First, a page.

Papers in the Biological Sciences


Date of this Version



Transactions of the Microscopical Society (1905), pp. 19-102


This work was also accepted as Dr. Clements' Ph.D. dissertation.


The leaf, as the seat of important physiological functions of the plant, and because of its modification by external factors, has long been a fruitful subject for investigation. As a rule, however, investigators have confined themselves solely to the histology and morphology of the leaf, independent of its relations to physical factors. Where the latter have been considered at all, it has been in a more or less general way, or undue importance has been assigned to one or another of the physical factors, and others have been ignored entirely. In no case have they been carefully measured. The aim of the present paper has been to study the histology of the leaves of a comprehensive number of species, and to take careful account of the physical factors which affect leaf structure.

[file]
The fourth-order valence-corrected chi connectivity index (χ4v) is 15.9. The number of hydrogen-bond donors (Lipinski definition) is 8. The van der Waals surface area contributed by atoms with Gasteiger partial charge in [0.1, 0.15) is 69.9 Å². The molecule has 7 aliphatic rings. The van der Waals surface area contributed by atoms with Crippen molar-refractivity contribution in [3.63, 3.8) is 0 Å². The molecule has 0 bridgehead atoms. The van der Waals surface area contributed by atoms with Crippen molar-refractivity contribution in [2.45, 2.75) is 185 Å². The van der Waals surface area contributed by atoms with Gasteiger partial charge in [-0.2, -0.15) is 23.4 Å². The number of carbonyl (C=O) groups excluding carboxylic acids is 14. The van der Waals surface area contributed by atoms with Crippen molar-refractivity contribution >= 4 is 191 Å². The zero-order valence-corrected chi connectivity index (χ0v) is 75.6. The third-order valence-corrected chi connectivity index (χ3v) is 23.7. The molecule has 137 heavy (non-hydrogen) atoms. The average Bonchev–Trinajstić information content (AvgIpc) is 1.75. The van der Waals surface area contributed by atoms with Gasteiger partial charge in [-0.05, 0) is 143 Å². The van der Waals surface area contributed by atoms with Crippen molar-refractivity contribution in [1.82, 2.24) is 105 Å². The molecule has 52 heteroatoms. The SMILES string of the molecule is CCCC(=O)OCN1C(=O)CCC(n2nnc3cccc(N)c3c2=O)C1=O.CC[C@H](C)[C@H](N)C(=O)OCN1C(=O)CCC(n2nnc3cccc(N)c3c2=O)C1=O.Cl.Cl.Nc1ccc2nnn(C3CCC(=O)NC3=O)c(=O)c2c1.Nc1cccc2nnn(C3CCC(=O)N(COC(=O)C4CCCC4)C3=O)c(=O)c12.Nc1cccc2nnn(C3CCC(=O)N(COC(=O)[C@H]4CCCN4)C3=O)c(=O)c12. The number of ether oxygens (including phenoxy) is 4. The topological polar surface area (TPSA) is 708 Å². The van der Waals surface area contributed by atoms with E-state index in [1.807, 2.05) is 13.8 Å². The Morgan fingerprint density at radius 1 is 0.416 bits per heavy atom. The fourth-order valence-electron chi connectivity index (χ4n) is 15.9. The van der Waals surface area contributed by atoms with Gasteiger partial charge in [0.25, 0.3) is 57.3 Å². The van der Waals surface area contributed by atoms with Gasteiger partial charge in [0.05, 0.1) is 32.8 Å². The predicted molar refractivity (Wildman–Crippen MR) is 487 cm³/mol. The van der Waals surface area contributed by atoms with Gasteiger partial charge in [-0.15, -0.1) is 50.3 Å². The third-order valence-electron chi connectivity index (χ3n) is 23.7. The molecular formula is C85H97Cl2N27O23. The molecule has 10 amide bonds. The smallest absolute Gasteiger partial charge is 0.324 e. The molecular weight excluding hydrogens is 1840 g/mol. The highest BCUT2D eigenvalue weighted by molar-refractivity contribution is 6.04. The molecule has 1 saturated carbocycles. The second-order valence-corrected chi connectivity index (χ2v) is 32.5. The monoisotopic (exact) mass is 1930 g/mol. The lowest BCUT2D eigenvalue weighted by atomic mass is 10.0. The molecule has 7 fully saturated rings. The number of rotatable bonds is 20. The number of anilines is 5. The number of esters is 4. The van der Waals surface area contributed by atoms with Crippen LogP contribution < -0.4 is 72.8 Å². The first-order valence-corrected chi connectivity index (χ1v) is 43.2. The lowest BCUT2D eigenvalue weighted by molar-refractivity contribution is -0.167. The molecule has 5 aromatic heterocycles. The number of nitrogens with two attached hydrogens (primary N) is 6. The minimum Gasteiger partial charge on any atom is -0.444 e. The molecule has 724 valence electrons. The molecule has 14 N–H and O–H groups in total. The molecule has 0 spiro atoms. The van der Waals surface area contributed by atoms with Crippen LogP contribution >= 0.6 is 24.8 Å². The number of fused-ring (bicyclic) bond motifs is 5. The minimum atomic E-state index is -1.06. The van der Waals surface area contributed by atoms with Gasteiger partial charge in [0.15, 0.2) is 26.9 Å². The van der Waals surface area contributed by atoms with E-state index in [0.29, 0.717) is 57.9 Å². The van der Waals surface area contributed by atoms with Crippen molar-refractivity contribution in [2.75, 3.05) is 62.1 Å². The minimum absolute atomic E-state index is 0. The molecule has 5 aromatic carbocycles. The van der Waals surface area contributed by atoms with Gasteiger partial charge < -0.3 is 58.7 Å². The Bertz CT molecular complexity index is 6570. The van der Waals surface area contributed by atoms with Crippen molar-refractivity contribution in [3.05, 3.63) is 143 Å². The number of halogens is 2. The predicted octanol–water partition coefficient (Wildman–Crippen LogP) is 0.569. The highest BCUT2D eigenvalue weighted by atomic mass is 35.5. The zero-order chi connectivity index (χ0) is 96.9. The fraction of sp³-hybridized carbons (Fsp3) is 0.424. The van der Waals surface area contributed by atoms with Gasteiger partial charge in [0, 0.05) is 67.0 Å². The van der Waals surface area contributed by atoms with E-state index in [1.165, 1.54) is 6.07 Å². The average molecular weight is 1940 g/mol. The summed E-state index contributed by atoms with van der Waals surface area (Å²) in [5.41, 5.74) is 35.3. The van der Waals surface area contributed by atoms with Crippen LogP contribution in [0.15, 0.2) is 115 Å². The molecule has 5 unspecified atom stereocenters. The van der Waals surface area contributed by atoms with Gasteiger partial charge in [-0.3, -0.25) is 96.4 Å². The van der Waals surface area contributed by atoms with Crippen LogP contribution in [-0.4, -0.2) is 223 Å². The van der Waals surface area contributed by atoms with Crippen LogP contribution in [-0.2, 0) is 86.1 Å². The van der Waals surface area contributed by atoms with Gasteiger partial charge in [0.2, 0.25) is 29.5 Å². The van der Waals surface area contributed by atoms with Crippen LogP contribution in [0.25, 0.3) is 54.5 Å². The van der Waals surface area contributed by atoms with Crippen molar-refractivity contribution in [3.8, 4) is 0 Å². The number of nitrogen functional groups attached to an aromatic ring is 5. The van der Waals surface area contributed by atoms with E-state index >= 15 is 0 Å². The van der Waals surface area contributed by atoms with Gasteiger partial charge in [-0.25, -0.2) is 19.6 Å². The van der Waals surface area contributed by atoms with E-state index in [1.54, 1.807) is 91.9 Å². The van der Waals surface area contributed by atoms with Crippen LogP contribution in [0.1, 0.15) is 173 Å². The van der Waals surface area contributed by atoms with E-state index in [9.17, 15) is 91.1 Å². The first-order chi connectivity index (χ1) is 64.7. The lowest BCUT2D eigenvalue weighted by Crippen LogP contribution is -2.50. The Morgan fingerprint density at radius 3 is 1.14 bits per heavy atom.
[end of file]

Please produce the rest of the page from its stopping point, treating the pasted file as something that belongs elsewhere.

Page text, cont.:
Three objects have been kept clearly in mind:' (I) To correlate in a definite way the histology of leaves with the measured physical factors of their habitat i (2) to determine the kind and amount of modification taking place in the leaves of the same species in different habitats i (3) to throw light upon the plasticity of different species and genera. This investigation was suggested by Doctor Frederic E. Clements, under whose direction it has been carried on. Grateful acknowledgment is here made for helpful suggestions, and for the facilities offered by the Department of Botany at the University of Nebraska, and at the Alpine Laboratory, Minnehaha, Colorado.

I. Introduction | II. Historical | III. Physical factors | IV. Typification of Endemic Species: Hydrophytic Types, Mesophytic Types, Sciophyta, Heliophyta, Xerophytic Types | V. Discussion of Polydemic Species: Hydrophyta, Mesophyta Sciophyta, Mesophyta Heliophyta, Xerophyta | VI. Grouping of Polydemic Species | VII. Summary | VIII. Bibliography | IX. Explanation of Plates | X. Index